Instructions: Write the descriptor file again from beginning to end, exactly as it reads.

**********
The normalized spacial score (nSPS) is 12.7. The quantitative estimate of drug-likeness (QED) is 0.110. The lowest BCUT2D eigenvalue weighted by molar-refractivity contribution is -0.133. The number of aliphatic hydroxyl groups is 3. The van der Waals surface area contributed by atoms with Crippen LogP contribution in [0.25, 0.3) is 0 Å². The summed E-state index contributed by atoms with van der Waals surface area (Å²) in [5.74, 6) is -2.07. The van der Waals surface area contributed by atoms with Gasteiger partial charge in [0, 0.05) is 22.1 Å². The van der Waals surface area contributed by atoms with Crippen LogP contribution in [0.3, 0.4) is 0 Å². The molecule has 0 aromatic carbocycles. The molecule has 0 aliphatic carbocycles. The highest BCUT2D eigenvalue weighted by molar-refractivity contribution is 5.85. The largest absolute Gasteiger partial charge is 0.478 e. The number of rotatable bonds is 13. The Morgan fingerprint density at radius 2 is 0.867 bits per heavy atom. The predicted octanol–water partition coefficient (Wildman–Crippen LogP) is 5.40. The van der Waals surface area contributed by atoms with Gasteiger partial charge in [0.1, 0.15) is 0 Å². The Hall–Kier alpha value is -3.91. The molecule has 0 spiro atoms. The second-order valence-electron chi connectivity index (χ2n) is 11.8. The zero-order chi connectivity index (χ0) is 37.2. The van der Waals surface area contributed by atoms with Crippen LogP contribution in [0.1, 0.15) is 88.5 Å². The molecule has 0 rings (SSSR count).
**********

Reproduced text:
The normalized spacial score (nSPS) is 12.7. The quantitative estimate of drug-likeness (QED) is 0.110. The lowest BCUT2D eigenvalue weighted by molar-refractivity contribution is -0.133. The number of aliphatic hydroxyl groups is 3. The van der Waals surface area contributed by atoms with Crippen LogP contribution in [0.25, 0.3) is 0 Å². The summed E-state index contributed by atoms with van der Waals surface area (Å²) in [5.74, 6) is -2.07. The van der Waals surface area contributed by atoms with Gasteiger partial charge in [0, 0.05) is 22.1 Å². The van der Waals surface area contributed by atoms with Crippen LogP contribution in [0.3, 0.4) is 0 Å². The molecule has 0 aromatic carbocycles. The molecule has 0 aliphatic carbocycles. The highest BCUT2D eigenvalue weighted by molar-refractivity contribution is 5.85. The largest absolute Gasteiger partial charge is 0.478 e. The number of rotatable bonds is 13. The Morgan fingerprint density at radius 2 is 0.867 bits per heavy atom. The predicted octanol–water partition coefficient (Wildman–Crippen LogP) is 5.40. The van der Waals surface area contributed by atoms with Gasteiger partial charge in [0.1, 0.15) is 0 Å². The Hall–Kier alpha value is -3.91. The molecule has 0 spiro atoms. The second-order valence-electron chi connectivity index (χ2n) is 11.8. The zero-order chi connectivity index (χ0) is 37.2. The van der Waals surface area contributed by atoms with Crippen LogP contribution in [0.1, 0.15) is 88.5 Å². The molecule has 0 rings (SSSR count).